(3) Task Scheduling Module. Task Scheduling Module accepts task information and assigns tasks to available virtual machines. The proposed LET-ACO algorithm is applied to task scheduling; the goal is to reduce the power consumption of data center effectively on the premise of performance guarantee, and specific method will be shown in Sections 4 and 5.
4. Problem Formulation
To further analyze the problem, we set up the following cloud task scheduling model.
Definition 1. A set of tasks ; it indicates tasks in the current queue; a set of virtual machines ; it indicates available computing resources; the distribution of tasks is defined as an matrix :where is the number of running on .
For a complex task, the task system first decomposes it into several smaller tasks  and then allocates tasks to appropriate computing resources; finally the calculation results are summarized. Task decomposition should be followed by a number of principles:(1)Independence: maintaining relative independence between subtasks(2)Hierarchy: the tasks are decomposed in layers according to certain order: parameter, test object, and function(3)Uniformity: the granularity of subtasks is homogeneous(4)Similarity: the decomposed subtasks are as similar as possible
Definition 2. A Petri Net corresponds to a 6-tuple:where and are disjoint sets of places and transitions, respectively, belongs to , is the set of arc functions, is the initial marking, and is the average implementation rate of transitions.
Tables 1 and 2 present the meaning of (place) and (transition).
5. Resource Preallocation
In this section, we describe our optimization model for task scheduling using LET-ACO method.
5.1.1. Task Execution Time Prediction Model
The resources in the cloud data centers are full of uncertainty; in one aspect, the hardware’s abilities of different resources are different, and the CPU load and network load are varying in every minute; even the same task has different execution time in the same resource if it is submitted at different time; in the other aspect, if two different tasks were executed in two resources with the same station, the execution times are different, too. The uncertainty in the two aspects makes it complex to predict a task’s execution time in cloud data centers.
According to the features of heterogeneity and dynamic changes in the cloud computing environment, Dinda presented a detailed statistical analysis of the dynamic load information in , time series analysis of the traces shows that load is strongly correlated over time, and the relationship between them is almost entirely linear. Therefore, we design a task execution time prediction model based on linear regression model. In order to enhance the reliability of the prediction model, we need to make a hypothesis about the application of prediction:(1)The task priority being basically the same; it can ensure the accuracy of prediction(2)Experiment with tasks of the same type (the amount of resources used by the tasks)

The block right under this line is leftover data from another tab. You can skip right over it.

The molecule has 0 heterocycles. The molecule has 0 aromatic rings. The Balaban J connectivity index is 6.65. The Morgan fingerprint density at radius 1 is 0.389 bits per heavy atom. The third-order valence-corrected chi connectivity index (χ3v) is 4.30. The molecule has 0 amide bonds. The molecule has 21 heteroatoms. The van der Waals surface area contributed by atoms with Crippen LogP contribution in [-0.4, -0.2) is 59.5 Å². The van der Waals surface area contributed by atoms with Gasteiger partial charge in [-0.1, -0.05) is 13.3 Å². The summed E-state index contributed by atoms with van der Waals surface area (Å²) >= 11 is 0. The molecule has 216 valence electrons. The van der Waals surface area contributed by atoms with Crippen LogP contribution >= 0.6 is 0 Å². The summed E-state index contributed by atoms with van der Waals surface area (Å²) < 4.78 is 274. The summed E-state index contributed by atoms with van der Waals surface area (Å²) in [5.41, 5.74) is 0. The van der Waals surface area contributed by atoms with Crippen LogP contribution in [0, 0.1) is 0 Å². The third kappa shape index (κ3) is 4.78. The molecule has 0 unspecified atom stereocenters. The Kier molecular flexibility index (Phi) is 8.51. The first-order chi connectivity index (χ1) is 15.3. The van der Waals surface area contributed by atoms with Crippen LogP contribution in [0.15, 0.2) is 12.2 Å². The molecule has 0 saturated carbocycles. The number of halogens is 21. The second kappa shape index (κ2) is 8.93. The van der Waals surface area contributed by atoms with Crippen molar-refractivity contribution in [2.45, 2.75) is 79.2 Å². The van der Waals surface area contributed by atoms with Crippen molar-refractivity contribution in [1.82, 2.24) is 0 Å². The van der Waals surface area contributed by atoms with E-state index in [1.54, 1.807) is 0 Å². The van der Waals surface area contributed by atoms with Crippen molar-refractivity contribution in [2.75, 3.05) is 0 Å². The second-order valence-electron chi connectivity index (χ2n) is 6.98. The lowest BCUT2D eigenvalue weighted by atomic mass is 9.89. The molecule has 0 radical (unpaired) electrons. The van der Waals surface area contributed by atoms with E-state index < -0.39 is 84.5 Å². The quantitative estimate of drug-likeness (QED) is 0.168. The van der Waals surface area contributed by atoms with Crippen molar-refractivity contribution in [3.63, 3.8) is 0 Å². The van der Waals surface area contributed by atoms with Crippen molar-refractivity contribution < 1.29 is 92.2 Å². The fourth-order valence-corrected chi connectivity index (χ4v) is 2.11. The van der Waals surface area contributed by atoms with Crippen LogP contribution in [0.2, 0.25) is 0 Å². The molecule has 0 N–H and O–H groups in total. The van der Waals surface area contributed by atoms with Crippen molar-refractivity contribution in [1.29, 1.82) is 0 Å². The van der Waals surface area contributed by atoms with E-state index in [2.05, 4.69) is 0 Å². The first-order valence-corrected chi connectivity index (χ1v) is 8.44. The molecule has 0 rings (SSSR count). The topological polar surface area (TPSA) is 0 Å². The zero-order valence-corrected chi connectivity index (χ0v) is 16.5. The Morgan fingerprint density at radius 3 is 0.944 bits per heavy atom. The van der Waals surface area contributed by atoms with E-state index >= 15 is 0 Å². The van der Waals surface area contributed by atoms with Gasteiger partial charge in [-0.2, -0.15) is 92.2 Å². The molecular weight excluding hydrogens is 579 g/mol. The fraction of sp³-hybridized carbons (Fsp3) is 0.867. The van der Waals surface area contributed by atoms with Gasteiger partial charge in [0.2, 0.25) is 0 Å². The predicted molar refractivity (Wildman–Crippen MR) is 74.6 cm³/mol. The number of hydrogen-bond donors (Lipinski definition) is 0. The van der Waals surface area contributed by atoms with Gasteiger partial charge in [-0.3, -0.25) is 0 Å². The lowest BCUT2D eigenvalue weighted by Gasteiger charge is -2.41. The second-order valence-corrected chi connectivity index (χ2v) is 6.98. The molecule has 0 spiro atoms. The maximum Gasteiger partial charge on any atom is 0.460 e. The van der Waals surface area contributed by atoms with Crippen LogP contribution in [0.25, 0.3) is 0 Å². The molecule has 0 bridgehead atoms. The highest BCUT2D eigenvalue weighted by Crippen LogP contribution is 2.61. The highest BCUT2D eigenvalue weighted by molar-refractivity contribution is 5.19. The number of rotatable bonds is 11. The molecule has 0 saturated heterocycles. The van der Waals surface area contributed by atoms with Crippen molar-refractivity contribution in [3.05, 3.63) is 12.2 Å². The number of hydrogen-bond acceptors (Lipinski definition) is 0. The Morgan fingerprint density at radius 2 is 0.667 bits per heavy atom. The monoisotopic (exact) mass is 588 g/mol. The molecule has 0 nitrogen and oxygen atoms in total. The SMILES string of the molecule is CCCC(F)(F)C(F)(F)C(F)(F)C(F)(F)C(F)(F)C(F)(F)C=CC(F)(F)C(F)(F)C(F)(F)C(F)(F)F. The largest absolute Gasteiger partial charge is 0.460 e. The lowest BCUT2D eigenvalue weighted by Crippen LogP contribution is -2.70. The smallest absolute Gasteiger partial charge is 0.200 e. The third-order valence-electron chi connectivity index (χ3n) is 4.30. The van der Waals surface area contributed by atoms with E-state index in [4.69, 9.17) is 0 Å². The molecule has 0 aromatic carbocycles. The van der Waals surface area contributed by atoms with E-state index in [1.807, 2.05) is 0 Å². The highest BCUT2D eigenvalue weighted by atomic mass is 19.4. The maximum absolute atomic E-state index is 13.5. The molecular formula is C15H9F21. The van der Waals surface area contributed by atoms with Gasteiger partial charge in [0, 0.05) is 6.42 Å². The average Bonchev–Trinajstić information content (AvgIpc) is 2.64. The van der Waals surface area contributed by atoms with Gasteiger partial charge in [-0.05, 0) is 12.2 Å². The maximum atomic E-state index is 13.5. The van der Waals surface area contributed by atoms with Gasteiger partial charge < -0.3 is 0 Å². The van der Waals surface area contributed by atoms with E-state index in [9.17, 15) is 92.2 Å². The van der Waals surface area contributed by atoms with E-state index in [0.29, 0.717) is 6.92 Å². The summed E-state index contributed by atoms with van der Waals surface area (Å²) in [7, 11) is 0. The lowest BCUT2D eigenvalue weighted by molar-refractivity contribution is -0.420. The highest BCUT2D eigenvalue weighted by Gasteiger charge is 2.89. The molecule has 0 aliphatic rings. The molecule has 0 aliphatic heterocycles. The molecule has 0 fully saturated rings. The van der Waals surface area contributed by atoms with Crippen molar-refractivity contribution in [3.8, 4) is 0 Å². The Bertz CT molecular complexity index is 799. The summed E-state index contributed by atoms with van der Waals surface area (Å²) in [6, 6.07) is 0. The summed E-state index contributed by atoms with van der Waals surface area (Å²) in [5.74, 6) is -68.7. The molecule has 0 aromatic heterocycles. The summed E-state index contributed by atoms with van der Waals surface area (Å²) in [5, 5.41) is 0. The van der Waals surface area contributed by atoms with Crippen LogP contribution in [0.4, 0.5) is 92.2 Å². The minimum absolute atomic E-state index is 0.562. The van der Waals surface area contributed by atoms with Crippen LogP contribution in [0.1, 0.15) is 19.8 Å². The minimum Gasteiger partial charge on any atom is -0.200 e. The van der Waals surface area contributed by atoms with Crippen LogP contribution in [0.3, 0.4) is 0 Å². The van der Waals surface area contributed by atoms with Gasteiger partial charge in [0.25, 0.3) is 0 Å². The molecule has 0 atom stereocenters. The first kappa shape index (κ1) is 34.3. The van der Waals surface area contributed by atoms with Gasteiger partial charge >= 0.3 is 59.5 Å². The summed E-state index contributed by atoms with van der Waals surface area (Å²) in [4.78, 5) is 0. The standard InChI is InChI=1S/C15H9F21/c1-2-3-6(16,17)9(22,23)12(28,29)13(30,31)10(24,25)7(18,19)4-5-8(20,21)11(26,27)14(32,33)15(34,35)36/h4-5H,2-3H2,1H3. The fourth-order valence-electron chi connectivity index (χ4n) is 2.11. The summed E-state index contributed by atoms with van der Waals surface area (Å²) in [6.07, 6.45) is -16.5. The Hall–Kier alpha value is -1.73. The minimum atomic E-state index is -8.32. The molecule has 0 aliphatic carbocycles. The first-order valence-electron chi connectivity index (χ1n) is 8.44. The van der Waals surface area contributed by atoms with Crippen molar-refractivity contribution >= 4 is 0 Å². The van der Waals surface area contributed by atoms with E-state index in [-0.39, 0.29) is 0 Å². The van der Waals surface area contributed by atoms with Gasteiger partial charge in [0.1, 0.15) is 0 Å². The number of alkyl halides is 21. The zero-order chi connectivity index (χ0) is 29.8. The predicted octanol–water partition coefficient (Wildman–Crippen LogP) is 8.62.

Since the current state of the calculated node is known, we use the following model to predict next task’s execution time on :where represents the CPU utilization, represents the CPU basic frequency, denotes the memory capacity, and denotes network bandwidth; , , , , and are the regression coefficient; represents random error.
This paper uses statistical methods, so we get a great amount of data: task execution time, CPU utilization, CPU basic frequency, memory capacity, and network bandwidth to compute regression coefficient. The experimental results show that the average relative error of task execution time is maintained at less than 6%.
5.1.2. Energy Consumption Prediction Model
In the real cloud computing system, an important aspect of energy management technology is the visibility of energy usage. However, we cannot directly obtain the energy consumption state data of hardware due to the existence of virtualization layer. Therefore, we need to build an indirect energy-consumption measurement mechanism for virtual machines. This paper employs the energy-consumption measurement model of virtual machine used in . The system’s energy consumption is mainly composed of CPU, memory, disk, and system-idle energy consumption; it can be expressed as follows:where denotes processor utilization, represents the number of LLC (last level cache) misses for a VM across all cores used by it during time period, and represents the sum of bytes read and written; , , , and are model-specific constants.